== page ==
Many years ago, until 2008, to be exact, I was a girl with closet stuffed to the gills, shoe boxes stacked on the shelf three high all the way down the length of the shelf. What boxes did not fit there were stacked four boxes high the entire length of the closet floor. Okay, fine. They may have been double-stacked, filling the right bottom half to capacity. Fine! I may have had some stacked in the corner of the bedroom somewhere, too. Also, it’s quite possible that I may have had a few dozen bags with matching wallets to coordinate with said shoe stash. In addition to the overflowing closet, I may have also had two dressers to hold the overflow of my shopping excursions.
The cabinet above the sink in the bathroom was precariously filled to capacity with a rainbow of nail polish colors, and seemingly almost as many different perfumes. Well, okay, maybe I may have had 4 or 5 different kinds of shampoo and conditioner in rotation at any given time. 🙂 Don’t judge me! 🙂
By all appearances, the preceding background may look as though I was a tad bit superficial or materialistic. However, it was more like this. I worked in retail, and most of the stores I worked for gave generous discounts for items you could wear to work. Several of those places expected you to use that discount. Next, I worked in retail, so I unfortunately had awareness of the markups of clothing, and I always caught the end of season sales, AND got my employee discounts. And, I like variety in most things. This means a girl can never can never have too many shoes. Or purses. Or necklaces. Or coats.
When I was about to exceed capacity, I simply donated things I didn’t really use or want anymore. On several occasions, if someone commented on something and I could tell they really liked it and I knew they were struggling financially, they often ended up with it. Several members in my family asked me why I wouldn’t sell it and recoup even a little of the loss, but I never understood the point of selling something to those who can afford to go out and buy it new without stretching themselves to the limit when I could give to those who couldn’t afford to even go buy it used, because they were already struggling. And sometimes, this truly should include giving things that aren’t just necessity but “luxury” items: jewelry, dressier handbags, scarves. Silly things that many of us as women take for granted but feel a little better about ourselves when we have them. We all deserve to feel beautiful.
During my years with Kevin, there were no perks, no luxuries, no baubles. I could not get my hair done, much less go to a second-hand store to buy jeans. He went through so much money, I recall dozens of times when I had to obsessively rummage and search the apartment to collect enough pennies and nickels to go across the street to buy a single roll of toilet paper. It’s hard to feel beautiful when everything you get is solely out of necessity, and even more difficult when you have a gnat forever hovering around your ear feverishly buzzing about how fat, ugly, and disgusting you are. As hard as things were living with Kevin, as little as I did have, I was blessed to be on the receiving end of people who were like I once was. Had it not been for the kindness of strangers donating unwanted clothing, I cannot imagine what I would have been wearing.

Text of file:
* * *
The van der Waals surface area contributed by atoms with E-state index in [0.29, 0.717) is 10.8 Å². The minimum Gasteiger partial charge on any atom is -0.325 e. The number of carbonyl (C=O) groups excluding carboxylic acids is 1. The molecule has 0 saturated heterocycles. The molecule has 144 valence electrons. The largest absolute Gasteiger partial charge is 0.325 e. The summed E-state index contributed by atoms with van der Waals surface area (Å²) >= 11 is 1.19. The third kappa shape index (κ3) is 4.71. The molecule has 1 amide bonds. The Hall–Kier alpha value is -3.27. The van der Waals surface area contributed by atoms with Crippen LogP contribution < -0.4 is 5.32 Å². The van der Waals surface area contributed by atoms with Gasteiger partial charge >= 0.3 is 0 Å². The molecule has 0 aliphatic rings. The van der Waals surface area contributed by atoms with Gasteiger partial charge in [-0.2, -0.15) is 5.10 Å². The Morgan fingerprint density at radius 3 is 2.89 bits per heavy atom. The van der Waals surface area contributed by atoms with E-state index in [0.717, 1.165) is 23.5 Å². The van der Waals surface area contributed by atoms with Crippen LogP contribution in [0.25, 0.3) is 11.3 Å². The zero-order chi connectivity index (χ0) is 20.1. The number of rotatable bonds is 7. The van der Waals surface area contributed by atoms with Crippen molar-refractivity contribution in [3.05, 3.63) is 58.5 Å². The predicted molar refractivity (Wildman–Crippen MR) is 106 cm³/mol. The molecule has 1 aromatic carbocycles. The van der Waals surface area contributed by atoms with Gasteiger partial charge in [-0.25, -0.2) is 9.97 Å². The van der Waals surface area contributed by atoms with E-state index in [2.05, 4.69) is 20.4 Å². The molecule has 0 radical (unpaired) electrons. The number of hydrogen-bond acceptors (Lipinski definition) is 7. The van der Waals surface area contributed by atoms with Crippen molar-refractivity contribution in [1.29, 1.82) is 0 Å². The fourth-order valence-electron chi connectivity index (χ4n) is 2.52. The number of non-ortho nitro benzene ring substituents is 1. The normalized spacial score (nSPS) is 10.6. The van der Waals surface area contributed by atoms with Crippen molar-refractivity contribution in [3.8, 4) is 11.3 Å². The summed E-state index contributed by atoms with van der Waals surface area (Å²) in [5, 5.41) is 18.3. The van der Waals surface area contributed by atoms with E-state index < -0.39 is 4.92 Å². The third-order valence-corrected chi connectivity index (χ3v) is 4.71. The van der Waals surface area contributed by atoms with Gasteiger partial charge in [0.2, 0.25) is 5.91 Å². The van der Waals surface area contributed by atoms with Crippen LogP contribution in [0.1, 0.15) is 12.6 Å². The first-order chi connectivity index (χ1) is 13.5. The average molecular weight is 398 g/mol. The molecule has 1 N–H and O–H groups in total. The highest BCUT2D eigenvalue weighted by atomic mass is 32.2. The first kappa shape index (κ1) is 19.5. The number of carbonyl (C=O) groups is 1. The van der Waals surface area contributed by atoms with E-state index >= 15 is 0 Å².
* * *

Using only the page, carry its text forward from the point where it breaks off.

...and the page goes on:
When I first left, I was still extremely limited in what clothes I had. The first weekend I was away from Kevin, my parents had to take me to Wal-Mart to buy some of the most basic things, because Kevin had burned through my check a few nights before. I was humiliated, and I felt like a child. I know they were doing this because they understood the situation, but I swear I never had to have anyone buy anything for me. I was embarrassed to go to the register. To this day, they will not let me pay them back. Other family members lent me clothes until I had a few paychecks come in, because they couldn’t afford to let me keep them. A woman I have come to think of as my mother gave me two giant garbage bags of clothes that she had not been wearing. I considered this my brush-up course in humility. How could I really acknowledge that others need help sometimes, but have the gall to think that I shouldn’t be one of them? Millions of people every day find themselves in a position of need, so what is so different about me that I couldn’t find myself there as well?
The first few times I was actually able to go into a store to buy new clothes, I did not know how to feel. A part of me was petrified, because this was forbidden. Further, I was looking at skirts, shoes, jewelry, and anything red because I had been denied these things. I had to keep reminding myself that I was no longer with Kevin and that I was not, in fact, going to be punished if I bought something for myself. Not just something generic for myself, but something nice. Something meant to make me look better instead of androgynous. It was uncomfortable. I was used to fading away into the background. A part of me wanted to go back and fade away. But that’s ridiculous, because I hated being there. The truth is, it was easy, I had plenty of practice. There would be no fear to confront, no emotions to work though.
By the current state of my closet, it would seem apparent that I have resolved this issue. This time around, though, most of my wardrobe has been pieced together from sale racks and Goodwill. The few things I did splurge on were a winter coat (you can’t survive New York in the winter without one!) and my clothes that I wear to my meetings and out in service. After spending so many months feeling uncomfortable in my clothes and makeup and jewelry, I now feel quite at home. It’s nice to feel like a woman again.